How to Present Business Proposals

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A woman is giving a business presentation.
A woman is giving a business presentation. (Image: TongRo Images/TongRo Images/Getty Images)

A powerful proposal could be the key to achieving the long-term business and financial goals described in your business plan. Whether the focus is on arranging financing, securing a new client or entering into a business partnership, the keys lie in delivery and tailoring both the written proposal and oral presentation to the target audience.

Bring the Entire Team

A potential customer or group of investors may be as interested in meeting the team as in listening to a proposal. Bring the whole team, but select presenters based on qualifications, not on who has the best oral presentation skills, and spend time practicing with them on their delivery. Qualified and well-coached presenters add credibility to a presentation. Complete the written proposal and visuals in enough time to allow for adequate coaching and practice sessions.

Speak From the Heart

A business proposal is essentially a sales presentation. For example, the goal of a contract proposal is to persuade a prospective client to hire your company instead of a competitor. Emphasize your company’s strengths and proactively address any weaknesses. Speak respectfully if you mention a competitor. Above all, don’t speak from a script. Presentations are often more successful and the message is easier to understand when presenters converse with the customer using a speaking voice, not the writing voice commonly used when delivering a proposal presentation based on a script.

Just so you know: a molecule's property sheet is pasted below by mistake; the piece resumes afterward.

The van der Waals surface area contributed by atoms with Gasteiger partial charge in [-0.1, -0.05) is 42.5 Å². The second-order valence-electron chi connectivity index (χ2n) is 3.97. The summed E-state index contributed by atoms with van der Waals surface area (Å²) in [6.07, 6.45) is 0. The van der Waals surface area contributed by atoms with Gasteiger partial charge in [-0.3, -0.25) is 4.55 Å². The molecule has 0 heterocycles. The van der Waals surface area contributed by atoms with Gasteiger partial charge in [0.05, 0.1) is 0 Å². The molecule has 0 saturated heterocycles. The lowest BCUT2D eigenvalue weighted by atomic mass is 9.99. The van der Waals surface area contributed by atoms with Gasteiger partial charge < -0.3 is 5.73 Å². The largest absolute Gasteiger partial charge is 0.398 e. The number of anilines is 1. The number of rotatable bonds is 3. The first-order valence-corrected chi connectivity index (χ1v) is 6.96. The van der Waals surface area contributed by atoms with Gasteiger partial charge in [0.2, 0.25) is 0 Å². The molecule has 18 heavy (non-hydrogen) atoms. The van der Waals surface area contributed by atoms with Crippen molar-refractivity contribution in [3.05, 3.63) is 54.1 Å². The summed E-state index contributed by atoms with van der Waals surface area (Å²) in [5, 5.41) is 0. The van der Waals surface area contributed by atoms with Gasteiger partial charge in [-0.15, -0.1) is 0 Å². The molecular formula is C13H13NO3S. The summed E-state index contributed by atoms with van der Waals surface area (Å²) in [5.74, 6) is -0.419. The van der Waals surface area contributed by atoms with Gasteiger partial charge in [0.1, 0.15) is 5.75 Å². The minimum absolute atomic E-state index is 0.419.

Don’t Overwhelm the Audience

Understand that you most likely will not have time to develop every key point fully in the time allotted to deliver the proposal. Instead of overwhelming your audience by trying to cover everything, coordinate key point development with the time allotment. For example, if you’re given one hour, include no more than five key points. Focusing on key points improves timing accuracy and increases the confidence of the presenters.

Use Graphics Wisely

Well-chosen presentation graphics communicate much faster than text and can substantially increase the chances of delivering a successful presentation, according to Michael Parkinson of the 24 Hour Company. Communicate only one message with each visual, and arrange graphics according to importance if you are using more than one to develop a single key point. Quality is important, so include professionally rendered visuals.

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